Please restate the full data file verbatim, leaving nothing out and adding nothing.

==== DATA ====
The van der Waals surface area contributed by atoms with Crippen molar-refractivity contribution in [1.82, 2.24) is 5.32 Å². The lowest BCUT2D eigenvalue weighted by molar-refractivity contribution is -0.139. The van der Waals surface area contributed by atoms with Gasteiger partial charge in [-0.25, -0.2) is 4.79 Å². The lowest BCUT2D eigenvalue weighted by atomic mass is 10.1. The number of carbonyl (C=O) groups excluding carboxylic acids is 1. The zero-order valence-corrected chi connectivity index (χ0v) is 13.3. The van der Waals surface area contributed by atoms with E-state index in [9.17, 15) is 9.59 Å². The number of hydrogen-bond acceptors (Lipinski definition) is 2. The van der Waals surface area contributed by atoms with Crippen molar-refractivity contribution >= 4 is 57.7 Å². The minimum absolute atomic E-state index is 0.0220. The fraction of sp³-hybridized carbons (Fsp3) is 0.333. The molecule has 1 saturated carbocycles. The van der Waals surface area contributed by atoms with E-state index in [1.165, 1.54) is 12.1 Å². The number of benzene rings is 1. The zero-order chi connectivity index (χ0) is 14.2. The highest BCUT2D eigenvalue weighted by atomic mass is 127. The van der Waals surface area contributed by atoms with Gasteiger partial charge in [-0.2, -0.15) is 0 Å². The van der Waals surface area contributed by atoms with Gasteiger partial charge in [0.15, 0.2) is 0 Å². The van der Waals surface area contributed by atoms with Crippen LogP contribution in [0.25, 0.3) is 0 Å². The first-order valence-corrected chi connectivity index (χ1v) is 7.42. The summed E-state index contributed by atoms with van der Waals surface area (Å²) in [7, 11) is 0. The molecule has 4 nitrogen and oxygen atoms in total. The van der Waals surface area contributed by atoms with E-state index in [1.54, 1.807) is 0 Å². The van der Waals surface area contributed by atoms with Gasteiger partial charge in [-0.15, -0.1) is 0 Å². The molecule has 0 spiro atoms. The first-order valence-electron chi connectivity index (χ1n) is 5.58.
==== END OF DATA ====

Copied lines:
The van der Waals surface area contributed by atoms with Crippen molar-refractivity contribution in [1.82, 2.24) is 5.32 Å². The lowest BCUT2D eigenvalue weighted by molar-refractivity contribution is -0.139. The van der Waals surface area contributed by atoms with Gasteiger partial charge in [-0.25, -0.2) is 4.79 Å². The lowest BCUT2D eigenvalue weighted by atomic mass is 10.1. The number of carbonyl (C=O) groups excluding carboxylic acids is 1. The zero-order valence-corrected chi connectivity index (χ0v) is 13.3. The van der Waals surface area contributed by atoms with E-state index in [9.17, 15) is 9.59 Å². The number of hydrogen-bond acceptors (Lipinski definition) is 2. The van der Waals surface area contributed by atoms with Crippen molar-refractivity contribution >= 4 is 57.7 Å². The minimum absolute atomic E-state index is 0.0220. The fraction of sp³-hybridized carbons (Fsp3) is 0.333. The molecule has 1 saturated carbocycles. The van der Waals surface area contributed by atoms with E-state index in [1.165, 1.54) is 12.1 Å². The number of benzene rings is 1. The zero-order chi connectivity index (χ0) is 14.2. The highest BCUT2D eigenvalue weighted by atomic mass is 127. The van der Waals surface area contributed by atoms with Gasteiger partial charge in [-0.2, -0.15) is 0 Å². The van der Waals surface area contributed by atoms with Gasteiger partial charge in [0.15, 0.2) is 0 Å². The van der Waals surface area contributed by atoms with Crippen LogP contribution in [0.25, 0.3) is 0 Å². The first-order valence-corrected chi connectivity index (χ1v) is 7.42. The summed E-state index contributed by atoms with van der Waals surface area (Å²) in [7, 11) is 0. The molecule has 4 nitrogen and oxygen atoms in total. The van der Waals surface area contributed by atoms with E-state index in [1.54, 1.807) is 0 Å². The van der Waals surface area contributed by atoms with Gasteiger partial charge in [-0.15, -0.1) is 0 Å². The molecule has 0 spiro atoms. The first-order valence-electron chi connectivity index (χ1n) is 5.58.